Libor-Style Rate Rigging in EU Crosshairs as Talks Start

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European Union lawmakers began talks to determine which financial benchmarks will face the toughest regulatory treatment in a draft law intended to tackle rate rigging.

Negotiating teams for the European Parliament and the bloc’s 28 national governments convened on June 2 in Brussels for the first round of compromise talks on a final version of the bill. Key open issues include which gauges should be deemed critical and face the heaviest oversight, and what rules should apply to rates that are set outside of the EU, said Cora van Nieuwenhuizen, the parliament’s lead negotiator.

“The scope of the rules, the definition of critical benchmarks and the treatment of third countries will all be points that we need to discuss,” she said. “Overall we are very optimistic.”

Benchmarks are used to price everything from student loans to mortgages, oil and currencies. Global regulators have moved to tighten oversight of the gauges after the world’s largest banks paid billions of dollars to settle allegations of rigging the London interbank offered rate and other interest rates.

Six banks were ordered to pay $4.3 billion last year to settle probes into the manipulation of foreign-exchange rates. Barclays Plc said last month that it had paid a total of 1.5 billion pounds to five authorities to settle the scandal. That included a 284.4 million pound ($432 million) fine from Britain’s Financial Conduct Authority, the U.K. regulator’s largest-ever penalty.

Binding Regulation

The EU is planning to convert international agreements on benchmark oversight into detailed, binding regulation. The parliament and national governments must both approve the final legislation.

Banks and other financial firms, as well as companies involved in commodities trading, have warned that parts of the EU’s original blueprint risked hampering the functioning of markets.

The draft plans include handing responsibility for overseeing critical benchmarks to groups of national regulators, with powers to intervene to ensure the rates are robust.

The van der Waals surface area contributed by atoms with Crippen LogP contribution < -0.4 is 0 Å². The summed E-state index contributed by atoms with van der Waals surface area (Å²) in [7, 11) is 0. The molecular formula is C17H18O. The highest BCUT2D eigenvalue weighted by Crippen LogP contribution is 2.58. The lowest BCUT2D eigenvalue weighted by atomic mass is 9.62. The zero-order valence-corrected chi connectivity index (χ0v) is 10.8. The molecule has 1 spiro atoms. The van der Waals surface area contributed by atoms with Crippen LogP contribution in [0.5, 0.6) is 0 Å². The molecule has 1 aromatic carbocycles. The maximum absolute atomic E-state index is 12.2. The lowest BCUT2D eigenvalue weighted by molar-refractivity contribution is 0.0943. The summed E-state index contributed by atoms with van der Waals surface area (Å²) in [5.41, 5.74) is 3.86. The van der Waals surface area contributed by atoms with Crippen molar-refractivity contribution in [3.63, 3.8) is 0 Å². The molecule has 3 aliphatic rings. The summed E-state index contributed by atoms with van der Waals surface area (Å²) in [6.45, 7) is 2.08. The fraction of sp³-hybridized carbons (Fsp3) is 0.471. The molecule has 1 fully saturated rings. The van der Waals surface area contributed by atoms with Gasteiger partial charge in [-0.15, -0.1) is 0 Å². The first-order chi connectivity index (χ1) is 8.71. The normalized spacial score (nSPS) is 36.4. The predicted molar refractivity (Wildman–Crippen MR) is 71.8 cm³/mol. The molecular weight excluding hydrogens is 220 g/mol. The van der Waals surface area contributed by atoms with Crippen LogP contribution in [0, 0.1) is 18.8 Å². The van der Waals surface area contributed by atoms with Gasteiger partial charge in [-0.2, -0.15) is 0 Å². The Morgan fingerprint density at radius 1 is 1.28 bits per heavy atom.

Banks could be barred from quitting benchmark-setting panels for as long as two years.

More generally, administrators of both critical and non-critical benchmarks would face governance rules intended to tackle conflicts of interest.

Van Nieuwenhuizen has said that she is seeking a deal on the law by the end of the year.

‘High Regulatory Burden’

So far, the EU parliament and the Council of the European Union, the EU institution that represents national governments, have each worked on their own version of the legislation, taking as a starting point proposals made by the EU Commission, the bloc’s executive arm.

“The positions of the council and European Parliament are closer to each other than they are to the original proposal of the European Commission,” van Nieuwenhuizen said.

Both the council and parliament have amended the commission’s proposals on how to identify critical benchmarks, which centered on a threshold that the rate be used as a reference for valuing at least 500 billion euros ($552 billion) of securities. While both sides retained the threshold, they also added other criteria.

Parliament’s approach leaves more flexibility in the hands of national regulators to label additional benchmarks as critical, Kay Swinburne, a U.K. lawmaker who represents the assembly’s European Conservatives and Reformists group in the talks, said by e-mail.

Stringent Standards

The U.K. has already put its own rules in place in response to rate-rigging, including drawing up a shortlist of benchmarks that are supervised by the FCA.

Nations should remain free to judge which benchmarks are of critical importance, Swinburne said.

“I wouldn’t want EU legislation to prevent any member state, particularly my own, from having higher, more stringent standards,” she said. “The council text has less flexibility for supervisory judgment. It’s more prescriptive.”

Key benchmarks stand to face a “high regulatory burden” from the EU law, Latvia, which holds the rotating presidency of the Council, said in a note circulated ahead of the June 2 meeting. The toughest measures in the law “should be limited to the most important EU benchmarks,” according to the note.

A spokesman for the Latvian presidency declined to comment on the note.

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